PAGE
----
These daily reports would often appear with no reportable incidents on them, which would be "good advertising" for a ski hill and would further affirm how, by-and-large, the sport of schussing down the slopes is one of the safest things you can do outside.

editorialboard@sunjournal.com

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Comments

ERNEST LABBE's picture

Your thinking on this subject

Your thinking on this subject is a bit flawed. You did not include the left side of the brain factor. Advertising which slope had he most casualties would only increase the use of that trail. If the "bunny trail" were posted as the most dangerous trail it would see the most amount of traffic it had ever seen. Skiers would have to fin out why it is so chalening. It's just human nature. It is impossible to protect people from themselves.

David A. Gagnon's picture

You people have got to be

You people have got to be serious. Do you people realize how many  injuries occure because people refuse to ski at their level of expertise. I'm a former NSP skier and shift leader for local Maine ski resorts. The general public is of the opinion that they have paid for their right to go anywhere on the moutain regardless of their level of expertise. Closed trails are consistantly dropped into that are deemd unskiable by the NSP in their pre-opening sweep of the moutain. Skiers and riders are their own worst enemy because of their attitude. Granted the resort will at times make a questionable decision, but the general public consistantly challenges the NSP's athaurity on the hill when it pertains to how a trail is deemed safe or not safe for the general skiing public. There are reasons for the signage at the top of each trail. If your an intermediate skier and your dropping into a trail that is posted at expert level from sigle diamand to tripple diamand and you  head down into the trail anyway than your doing it at your own risk. There are reasons why certain conditions exists on those trails. When I  skied at Sunday River for example, I didn't need to be told what to expect if I dropped into an expert rated trail. I expected certain conditions to exist and skied to the level of the challenge. If I didn't feel like I was on my game that day, I stayed the hell out of those trails. People need to be made responsible for their poor decision making. The conditions that you receive over the radio that morning if your listening like you should be, are conditions that the NSP team on the mountain for that day, has deemd safe for the trails that will be open that day.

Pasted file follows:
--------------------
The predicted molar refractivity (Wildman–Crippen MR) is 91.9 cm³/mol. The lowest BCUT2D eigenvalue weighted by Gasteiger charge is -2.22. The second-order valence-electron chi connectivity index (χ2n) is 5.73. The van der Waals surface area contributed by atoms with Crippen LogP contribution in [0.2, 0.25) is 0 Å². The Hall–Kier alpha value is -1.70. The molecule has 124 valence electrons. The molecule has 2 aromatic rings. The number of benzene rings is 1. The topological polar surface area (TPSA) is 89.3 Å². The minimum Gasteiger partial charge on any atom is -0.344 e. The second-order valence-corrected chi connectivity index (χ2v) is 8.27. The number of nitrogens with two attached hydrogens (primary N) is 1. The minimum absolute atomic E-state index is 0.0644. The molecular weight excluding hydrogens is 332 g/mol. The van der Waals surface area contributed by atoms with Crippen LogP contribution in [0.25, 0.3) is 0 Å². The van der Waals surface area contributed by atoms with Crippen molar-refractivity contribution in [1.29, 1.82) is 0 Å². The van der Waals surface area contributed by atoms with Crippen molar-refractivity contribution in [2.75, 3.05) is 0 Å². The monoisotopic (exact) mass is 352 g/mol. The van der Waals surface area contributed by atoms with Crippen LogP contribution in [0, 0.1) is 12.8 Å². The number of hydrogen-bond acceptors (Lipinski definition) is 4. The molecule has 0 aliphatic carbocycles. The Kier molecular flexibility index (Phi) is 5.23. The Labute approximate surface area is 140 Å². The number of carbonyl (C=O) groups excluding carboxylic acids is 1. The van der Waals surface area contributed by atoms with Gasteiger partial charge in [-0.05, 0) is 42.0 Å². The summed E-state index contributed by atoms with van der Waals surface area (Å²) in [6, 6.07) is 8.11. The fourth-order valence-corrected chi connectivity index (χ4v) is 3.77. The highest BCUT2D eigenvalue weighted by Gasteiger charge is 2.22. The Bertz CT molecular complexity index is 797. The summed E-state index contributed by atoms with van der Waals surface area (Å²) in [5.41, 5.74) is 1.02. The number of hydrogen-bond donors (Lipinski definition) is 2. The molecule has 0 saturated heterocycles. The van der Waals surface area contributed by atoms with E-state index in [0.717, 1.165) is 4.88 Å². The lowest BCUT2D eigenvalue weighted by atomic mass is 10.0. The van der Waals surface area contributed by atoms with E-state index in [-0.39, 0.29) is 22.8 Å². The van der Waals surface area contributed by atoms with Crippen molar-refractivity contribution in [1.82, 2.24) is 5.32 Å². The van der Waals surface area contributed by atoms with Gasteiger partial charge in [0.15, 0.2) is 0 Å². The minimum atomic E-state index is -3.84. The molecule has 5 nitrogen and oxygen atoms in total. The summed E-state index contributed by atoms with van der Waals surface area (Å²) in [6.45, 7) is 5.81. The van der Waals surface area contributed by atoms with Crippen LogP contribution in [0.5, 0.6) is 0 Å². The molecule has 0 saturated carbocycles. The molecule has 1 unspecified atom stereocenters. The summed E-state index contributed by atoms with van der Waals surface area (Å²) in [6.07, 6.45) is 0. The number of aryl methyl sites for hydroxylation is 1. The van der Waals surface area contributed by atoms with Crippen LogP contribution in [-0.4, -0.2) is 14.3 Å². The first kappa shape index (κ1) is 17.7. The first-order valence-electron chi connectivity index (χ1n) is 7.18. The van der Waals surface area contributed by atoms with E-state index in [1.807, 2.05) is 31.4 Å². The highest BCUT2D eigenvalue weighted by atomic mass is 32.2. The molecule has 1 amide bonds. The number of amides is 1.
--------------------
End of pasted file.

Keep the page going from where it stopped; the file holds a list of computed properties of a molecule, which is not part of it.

Kevin Murphy's picture

Most ski accidents happen

Most ski accidents happen because the skier is skiing on terrain that they don't have the skills for or are simply skiing too fast and out of control.  Stating that an accident happened at such and such a spot on a trail and hinting that the location was the problem is ridiculous.  If it worked, it would just push more skiers on to the already crowded other slopes, which is the other big factor and accidents.